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Unformatted text preview: 6-1Cell and Molecular Biology (Biol. Chem. 410A)Lecture #6Harry R. Matthews, Ph.D.October 2, 1996 11:00 a.m.Enzyme Activation and InhibitionClinical correlations:•ethylene glycol poisoning•pancreatitis•surgical muscle relaxant•malathion poisoning•myasthenia gravisLearning objectives:•effects of substrate concentration•competitive inhibition•allosteric effectors•zymogensOptional reading:•Stryer IV: Chapter 8he body produces many enzymes. Some are required almost all the time, just to keep us “ticking over”, such as the en-zymes for energy production. These enzymes, which are needed most of the time in most cells are sometimes termed “housekeeping en-zymes”. Although housekeeping enzymes are generally present, their activity is regulated up or down according to the needs of the mo-ment in order to keep the body's metabolism in balance. For example, enzymes involved with energy production will increase when en-ergy is required as for exercise and enzymes involved with energy storage will increase when energy is in excess as after a meal. The increase in enzyme activity may be called “up-regulation”. Conversely, a decrease in enzyme activity may be called “down regulation”. En-zymes whose activity is not regulated are “constitutive”.TOther enzymes are required only in specific situations. For example, the enzymes for DNA replication are required only when a cell be-gins its proliferation cycle. Such enzymes may be present at very low levels or be completely absent when they are not required and will be dramatically increased when they are re-quired. In such cases, the enzyme may be said to be “switched on” or “switched off”. The body has many ways in which enzyme activity may be regulated. One way is to change the amount of enzyme protein that is present by changing the rate of synthesis or degradation. In other cases, a covalent modi-fication to the enzyme protein will cause the activity to increase or decrease. Alternatively, other molecules may bind reversibly to the en-zyme to change its activity. We will discuss ex-amples of each of these types of enzyme regu-lation as they occur in the body. Some of the most important factors that af-fect enzyme activity are:Change of substrate concentrationChange of product concentrationInhibition by end-product of a pathway (negative feedback)Allosteric activationIrreversible inhibitionAssociation/dissociation of a repressor sub-unit or a specificity-modifier subunitCo-operativityChange of pHChange of ionic conditionsReversible covalent modification of enzymeIrreversible covalent modification of en-zymeChange of enzyme synthesis...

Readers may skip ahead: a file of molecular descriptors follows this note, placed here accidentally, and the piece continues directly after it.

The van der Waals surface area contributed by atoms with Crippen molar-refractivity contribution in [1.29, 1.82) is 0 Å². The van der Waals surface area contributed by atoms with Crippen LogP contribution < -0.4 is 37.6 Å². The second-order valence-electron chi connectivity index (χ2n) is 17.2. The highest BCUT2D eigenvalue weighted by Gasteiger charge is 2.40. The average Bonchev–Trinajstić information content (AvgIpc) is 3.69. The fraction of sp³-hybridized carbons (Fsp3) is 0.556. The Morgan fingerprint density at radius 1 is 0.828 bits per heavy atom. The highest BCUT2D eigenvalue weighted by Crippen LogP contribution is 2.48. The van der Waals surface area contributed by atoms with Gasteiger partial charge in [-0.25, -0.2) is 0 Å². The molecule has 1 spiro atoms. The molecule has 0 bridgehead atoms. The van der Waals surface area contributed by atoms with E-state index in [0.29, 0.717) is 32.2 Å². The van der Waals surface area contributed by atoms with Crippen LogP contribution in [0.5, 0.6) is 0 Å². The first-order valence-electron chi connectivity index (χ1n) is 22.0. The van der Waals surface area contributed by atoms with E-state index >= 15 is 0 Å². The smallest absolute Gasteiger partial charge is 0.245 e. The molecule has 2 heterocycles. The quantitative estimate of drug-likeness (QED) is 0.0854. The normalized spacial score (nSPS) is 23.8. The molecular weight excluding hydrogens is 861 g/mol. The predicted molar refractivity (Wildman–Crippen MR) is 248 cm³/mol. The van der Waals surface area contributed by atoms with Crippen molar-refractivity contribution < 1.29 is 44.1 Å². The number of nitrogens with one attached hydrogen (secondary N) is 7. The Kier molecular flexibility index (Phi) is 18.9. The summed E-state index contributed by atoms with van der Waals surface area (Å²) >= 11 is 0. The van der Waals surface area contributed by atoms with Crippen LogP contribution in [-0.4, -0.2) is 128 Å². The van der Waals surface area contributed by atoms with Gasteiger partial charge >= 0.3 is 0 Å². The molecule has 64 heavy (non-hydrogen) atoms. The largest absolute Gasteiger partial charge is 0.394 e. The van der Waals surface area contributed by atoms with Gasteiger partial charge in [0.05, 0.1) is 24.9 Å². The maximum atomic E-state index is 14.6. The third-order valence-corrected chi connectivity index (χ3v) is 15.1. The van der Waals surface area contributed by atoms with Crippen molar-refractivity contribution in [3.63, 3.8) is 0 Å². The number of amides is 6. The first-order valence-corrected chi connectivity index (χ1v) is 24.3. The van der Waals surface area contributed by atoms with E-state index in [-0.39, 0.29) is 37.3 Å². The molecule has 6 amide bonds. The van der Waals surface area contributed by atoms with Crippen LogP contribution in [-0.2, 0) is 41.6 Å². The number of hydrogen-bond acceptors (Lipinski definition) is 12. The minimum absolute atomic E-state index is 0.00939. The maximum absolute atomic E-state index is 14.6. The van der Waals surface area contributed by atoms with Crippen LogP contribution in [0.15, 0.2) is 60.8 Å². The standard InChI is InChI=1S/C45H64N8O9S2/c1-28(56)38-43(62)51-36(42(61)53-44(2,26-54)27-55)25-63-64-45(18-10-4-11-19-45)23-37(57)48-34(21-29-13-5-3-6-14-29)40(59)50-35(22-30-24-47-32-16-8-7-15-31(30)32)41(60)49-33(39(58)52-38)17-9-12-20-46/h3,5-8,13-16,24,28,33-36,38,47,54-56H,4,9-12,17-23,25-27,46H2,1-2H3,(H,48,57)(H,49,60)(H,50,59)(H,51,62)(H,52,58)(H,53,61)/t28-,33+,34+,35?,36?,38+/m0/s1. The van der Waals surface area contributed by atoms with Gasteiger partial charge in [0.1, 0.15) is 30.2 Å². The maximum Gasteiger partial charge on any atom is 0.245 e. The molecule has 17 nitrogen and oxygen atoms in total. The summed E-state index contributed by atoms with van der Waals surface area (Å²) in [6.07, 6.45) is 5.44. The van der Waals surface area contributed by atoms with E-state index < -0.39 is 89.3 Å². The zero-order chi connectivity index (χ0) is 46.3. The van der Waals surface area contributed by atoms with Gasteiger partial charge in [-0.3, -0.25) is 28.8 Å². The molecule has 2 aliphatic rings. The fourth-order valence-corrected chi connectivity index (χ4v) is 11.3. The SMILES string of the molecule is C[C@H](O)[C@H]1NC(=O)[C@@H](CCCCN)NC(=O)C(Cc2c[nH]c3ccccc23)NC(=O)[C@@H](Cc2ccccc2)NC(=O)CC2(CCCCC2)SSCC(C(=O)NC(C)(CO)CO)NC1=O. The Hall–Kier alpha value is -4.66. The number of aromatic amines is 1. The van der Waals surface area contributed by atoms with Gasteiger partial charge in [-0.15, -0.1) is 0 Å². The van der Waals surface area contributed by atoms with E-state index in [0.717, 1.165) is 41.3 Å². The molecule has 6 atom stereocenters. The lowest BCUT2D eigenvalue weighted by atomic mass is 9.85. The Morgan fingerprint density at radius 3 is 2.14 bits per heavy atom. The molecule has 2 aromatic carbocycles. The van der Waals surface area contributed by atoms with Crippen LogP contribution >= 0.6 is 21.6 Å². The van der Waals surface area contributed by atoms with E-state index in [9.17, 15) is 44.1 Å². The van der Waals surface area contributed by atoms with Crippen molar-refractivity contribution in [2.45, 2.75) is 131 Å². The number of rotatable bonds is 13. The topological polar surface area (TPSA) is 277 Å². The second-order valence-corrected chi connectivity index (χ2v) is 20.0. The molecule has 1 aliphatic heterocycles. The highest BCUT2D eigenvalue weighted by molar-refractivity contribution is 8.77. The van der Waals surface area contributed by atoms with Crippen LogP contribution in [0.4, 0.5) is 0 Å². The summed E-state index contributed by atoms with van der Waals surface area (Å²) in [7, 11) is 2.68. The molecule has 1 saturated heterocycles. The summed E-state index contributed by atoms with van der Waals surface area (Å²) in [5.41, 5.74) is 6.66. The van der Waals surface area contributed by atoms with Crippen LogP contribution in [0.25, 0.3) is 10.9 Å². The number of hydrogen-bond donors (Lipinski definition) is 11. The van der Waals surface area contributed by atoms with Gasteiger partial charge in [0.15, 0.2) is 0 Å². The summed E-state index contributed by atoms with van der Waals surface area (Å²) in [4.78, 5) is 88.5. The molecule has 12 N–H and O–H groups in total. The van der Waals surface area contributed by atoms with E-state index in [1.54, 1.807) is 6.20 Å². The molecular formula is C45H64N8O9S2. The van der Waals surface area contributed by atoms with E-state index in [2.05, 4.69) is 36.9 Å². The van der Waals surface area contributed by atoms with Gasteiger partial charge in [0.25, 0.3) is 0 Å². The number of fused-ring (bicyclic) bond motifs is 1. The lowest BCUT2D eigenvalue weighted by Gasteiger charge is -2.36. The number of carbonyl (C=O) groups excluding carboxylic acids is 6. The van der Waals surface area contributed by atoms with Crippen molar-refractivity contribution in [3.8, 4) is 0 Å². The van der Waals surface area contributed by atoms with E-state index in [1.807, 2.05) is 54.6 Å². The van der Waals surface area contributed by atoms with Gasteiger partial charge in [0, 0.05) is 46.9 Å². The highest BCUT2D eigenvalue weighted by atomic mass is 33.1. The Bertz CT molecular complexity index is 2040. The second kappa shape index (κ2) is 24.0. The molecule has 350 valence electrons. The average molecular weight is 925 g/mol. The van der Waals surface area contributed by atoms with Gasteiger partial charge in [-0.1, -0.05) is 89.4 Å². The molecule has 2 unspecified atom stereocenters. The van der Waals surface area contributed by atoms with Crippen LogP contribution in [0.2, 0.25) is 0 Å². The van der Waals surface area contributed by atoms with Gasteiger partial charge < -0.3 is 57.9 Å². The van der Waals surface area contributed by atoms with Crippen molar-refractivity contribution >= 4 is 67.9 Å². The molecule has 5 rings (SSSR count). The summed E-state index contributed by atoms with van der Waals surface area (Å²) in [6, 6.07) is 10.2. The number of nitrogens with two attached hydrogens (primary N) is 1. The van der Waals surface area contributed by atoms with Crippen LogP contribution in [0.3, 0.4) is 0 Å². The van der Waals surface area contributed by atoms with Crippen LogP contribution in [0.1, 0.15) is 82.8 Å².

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- Spring '03
- Enzyme, Ethylene glycol poisoning, Pepsinogen, Trypsinogen, zyme acetylcholinesterase